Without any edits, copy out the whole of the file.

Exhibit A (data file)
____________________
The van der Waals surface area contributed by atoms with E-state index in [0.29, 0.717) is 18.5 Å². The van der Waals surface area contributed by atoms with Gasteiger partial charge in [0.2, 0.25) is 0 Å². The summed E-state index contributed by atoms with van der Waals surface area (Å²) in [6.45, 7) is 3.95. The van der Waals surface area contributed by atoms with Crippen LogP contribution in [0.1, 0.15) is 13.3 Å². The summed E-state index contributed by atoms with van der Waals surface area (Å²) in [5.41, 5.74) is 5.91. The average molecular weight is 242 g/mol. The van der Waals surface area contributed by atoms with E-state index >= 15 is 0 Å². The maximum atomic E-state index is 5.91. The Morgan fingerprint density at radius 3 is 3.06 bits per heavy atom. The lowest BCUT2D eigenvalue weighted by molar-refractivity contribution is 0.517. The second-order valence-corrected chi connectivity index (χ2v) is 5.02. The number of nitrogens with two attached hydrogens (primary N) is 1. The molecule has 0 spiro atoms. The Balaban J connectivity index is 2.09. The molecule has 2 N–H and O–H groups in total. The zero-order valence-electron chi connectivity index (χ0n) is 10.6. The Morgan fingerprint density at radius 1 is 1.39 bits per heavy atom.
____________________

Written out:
The van der Waals surface area contributed by atoms with E-state index in [0.29, 0.717) is 18.5 Å². The van der Waals surface area contributed by atoms with Gasteiger partial charge in [0.2, 0.25) is 0 Å². The summed E-state index contributed by atoms with van der Waals surface area (Å²) in [6.45, 7) is 3.95. The van der Waals surface area contributed by atoms with Crippen LogP contribution in [0.1, 0.15) is 13.3 Å². The summed E-state index contributed by atoms with van der Waals surface area (Å²) in [5.41, 5.74) is 5.91. The average molecular weight is 242 g/mol. The van der Waals surface area contributed by atoms with E-state index >= 15 is 0 Å². The maximum atomic E-state index is 5.91. The Morgan fingerprint density at radius 3 is 3.06 bits per heavy atom. The lowest BCUT2D eigenvalue weighted by molar-refractivity contribution is 0.517. The second-order valence-corrected chi connectivity index (χ2v) is 5.02. The number of nitrogens with two attached hydrogens (primary N) is 1. The molecule has 0 spiro atoms. The Balaban J connectivity index is 2.09. The molecule has 2 N–H and O–H groups in total. The zero-order valence-electron chi connectivity index (χ0n) is 10.6. The Morgan fingerprint density at radius 1 is 1.39 bits per heavy atom.